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Taurine Increases Median Lifespan in Mice by 12%

The effect was very sex-specific.

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In a new study published in Science, taurine supplementation led to a significant lifespan extension in mice and health benefits in non-human primates [1].

What is taurine?

Taurine is an amino acid, but it does not participate in protein building. Instead, it has various other functions, such as helping create bile salts, which is important for digestion. Taurine has also been linked to immune system health and mitochondrial function [2]. Taurine is virtually absent from plant-based foods, but humans produce it endogenously from another amino acid, cysteine, so even if vegetarians and vegans can have lower levels of this amino acid, serious taurine deficiency is rare. Taurine is popular among athletes, although the outcomes of the relevant studies vary [3].

Lifespan extension in mice

The authors of this new study started with the fact that levels of taurine go down dramatically with age in many species. In the study, the researchers focused on mice, macaques, and humans. In those three species, a similar around 80% decline in taurine blood levels occurs with aging:

Taurine species

When middle-aged B6 mice were put on lifelong taurine supplementation, it led to a 12% increase in median lifespan. Moreover, the mortality curve shifted to the right, which suggests a “true” anti-aging effect. The sample size was relatively large (about 60 individuals in each group). The control group had normal lifespans and was fed the same diet as the study group. The effect was slightly smaller (but still significant) in male mice, which is consistent with many life-prolonging interventions in mice being sex-specific.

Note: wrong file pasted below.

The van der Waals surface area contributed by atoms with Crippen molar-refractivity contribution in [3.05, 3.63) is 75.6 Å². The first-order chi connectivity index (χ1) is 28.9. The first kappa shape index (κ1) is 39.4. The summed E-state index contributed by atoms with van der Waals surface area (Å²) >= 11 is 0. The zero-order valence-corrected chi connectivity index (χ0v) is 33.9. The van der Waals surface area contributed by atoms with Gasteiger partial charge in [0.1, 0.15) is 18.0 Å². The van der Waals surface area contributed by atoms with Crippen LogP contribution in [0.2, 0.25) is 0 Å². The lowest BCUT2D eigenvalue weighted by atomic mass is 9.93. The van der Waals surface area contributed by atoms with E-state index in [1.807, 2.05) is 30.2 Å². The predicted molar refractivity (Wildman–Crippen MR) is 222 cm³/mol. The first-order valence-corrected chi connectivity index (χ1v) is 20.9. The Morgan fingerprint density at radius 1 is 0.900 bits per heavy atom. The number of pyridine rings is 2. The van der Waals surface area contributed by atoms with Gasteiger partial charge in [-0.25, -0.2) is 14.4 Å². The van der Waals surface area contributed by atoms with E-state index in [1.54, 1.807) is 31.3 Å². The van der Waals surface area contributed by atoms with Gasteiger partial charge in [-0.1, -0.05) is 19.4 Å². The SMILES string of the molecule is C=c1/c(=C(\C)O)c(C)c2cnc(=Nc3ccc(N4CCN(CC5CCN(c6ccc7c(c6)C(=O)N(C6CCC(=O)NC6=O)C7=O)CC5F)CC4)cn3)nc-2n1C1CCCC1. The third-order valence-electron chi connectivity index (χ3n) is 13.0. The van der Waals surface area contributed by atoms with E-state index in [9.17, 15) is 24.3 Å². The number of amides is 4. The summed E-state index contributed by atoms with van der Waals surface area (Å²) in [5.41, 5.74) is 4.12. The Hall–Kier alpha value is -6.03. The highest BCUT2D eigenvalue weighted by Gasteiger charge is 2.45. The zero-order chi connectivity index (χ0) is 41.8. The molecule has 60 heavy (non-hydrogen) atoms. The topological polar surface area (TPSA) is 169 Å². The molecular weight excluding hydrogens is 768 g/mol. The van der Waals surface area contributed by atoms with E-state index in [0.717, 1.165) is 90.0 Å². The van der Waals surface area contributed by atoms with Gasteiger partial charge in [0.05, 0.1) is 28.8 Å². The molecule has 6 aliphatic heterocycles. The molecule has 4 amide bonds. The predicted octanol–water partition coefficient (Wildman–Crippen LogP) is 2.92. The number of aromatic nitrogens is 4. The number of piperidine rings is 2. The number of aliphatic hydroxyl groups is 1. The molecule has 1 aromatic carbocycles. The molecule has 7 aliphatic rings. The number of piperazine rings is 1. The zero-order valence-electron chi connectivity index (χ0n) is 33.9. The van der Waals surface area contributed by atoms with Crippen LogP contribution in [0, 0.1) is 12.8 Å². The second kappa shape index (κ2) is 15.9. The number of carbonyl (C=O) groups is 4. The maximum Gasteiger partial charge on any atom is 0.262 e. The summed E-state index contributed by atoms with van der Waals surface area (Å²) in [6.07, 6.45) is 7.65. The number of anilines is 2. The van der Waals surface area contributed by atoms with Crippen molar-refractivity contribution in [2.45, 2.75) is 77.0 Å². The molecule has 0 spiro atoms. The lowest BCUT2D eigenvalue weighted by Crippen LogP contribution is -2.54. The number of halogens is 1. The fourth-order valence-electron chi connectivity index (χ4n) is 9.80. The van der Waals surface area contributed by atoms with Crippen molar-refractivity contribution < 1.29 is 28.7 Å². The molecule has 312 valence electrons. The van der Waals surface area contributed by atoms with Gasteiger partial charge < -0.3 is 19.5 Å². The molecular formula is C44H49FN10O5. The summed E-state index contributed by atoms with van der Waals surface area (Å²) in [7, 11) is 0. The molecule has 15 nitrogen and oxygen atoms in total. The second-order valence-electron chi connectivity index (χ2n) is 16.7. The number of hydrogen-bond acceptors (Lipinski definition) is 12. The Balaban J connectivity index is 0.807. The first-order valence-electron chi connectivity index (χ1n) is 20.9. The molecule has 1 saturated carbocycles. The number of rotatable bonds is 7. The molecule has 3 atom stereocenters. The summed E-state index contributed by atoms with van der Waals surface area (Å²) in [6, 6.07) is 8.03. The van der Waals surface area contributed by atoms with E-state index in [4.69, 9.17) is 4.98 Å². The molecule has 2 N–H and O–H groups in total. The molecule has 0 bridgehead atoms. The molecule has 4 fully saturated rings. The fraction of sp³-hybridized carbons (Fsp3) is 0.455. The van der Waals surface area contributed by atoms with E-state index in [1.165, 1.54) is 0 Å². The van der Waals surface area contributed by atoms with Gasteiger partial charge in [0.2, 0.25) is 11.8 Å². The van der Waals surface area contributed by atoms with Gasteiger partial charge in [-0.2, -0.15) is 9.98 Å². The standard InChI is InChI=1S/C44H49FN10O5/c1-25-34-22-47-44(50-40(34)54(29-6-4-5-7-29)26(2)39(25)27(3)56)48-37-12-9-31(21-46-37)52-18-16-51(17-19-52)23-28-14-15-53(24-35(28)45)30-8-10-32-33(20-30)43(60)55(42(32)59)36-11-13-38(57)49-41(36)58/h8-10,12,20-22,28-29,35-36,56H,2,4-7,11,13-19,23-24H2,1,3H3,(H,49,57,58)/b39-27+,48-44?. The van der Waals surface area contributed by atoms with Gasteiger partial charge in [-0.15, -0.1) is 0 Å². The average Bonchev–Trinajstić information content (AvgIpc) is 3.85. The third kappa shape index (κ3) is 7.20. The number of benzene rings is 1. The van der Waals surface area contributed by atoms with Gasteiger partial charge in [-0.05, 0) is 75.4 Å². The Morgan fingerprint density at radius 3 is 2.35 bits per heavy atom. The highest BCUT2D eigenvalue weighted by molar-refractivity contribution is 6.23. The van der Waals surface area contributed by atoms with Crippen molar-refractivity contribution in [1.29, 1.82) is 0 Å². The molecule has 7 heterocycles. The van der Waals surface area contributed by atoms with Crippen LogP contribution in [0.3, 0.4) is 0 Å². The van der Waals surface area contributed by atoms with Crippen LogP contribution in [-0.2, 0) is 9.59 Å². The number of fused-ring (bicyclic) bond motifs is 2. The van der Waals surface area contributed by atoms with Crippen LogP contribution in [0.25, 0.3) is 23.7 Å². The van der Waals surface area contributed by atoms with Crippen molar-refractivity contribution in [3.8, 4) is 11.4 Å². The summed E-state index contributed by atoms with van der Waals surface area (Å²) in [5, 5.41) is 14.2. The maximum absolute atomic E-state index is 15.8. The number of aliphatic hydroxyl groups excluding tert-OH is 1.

Taurine mice

In female mice, the most noticeable effect on healthspan was the attenuation of age-related weight gain. Taurine also increased bone mass and quality as well as the animals’ fitness. It attenuated age-related depression-like behaviors such as disinterest in exploration. Taurine-fed mice were healthier metabolically, with improved insulin sensitivity.

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In male mice, taurine did not affect body mass gain (which might explain the attenuated effect on lifespan), but it improved body composition and reduced adiposity, probably via increased energy expenditure. Taurine-treated males showed greater muscle strength, neuromuscular coordination, bone density, glucose tolerance, and memory as well as reduced anxiety.

Exploring taurine’s effects

Keeping in mind that reduced adiposity alone may explain many of the observed benefits, the researchers also conducted a series of in vitro experiments to elucidate the cellular mechanisms of taurine supplementation. The genes that code for p16 and p21, common markers of cellular senescence, were downregulated by taurine in osteoblasts. Concordantly, cells cultured with taurine were four times less susceptible to irradiation-induced cellular senescence. Taurine supplementation also reduced senescence markers in mice.

Taurine positively affected additional hallmarks of aging, including telomere shortening in telomerase-deficient mice and DNA damage. Taurine-treated mice had better autophagy and decreased levels of certain pro-inflammatory cytokines, such as TNFa and IL-1a. The researchers also found signs of improved mitochondrial function.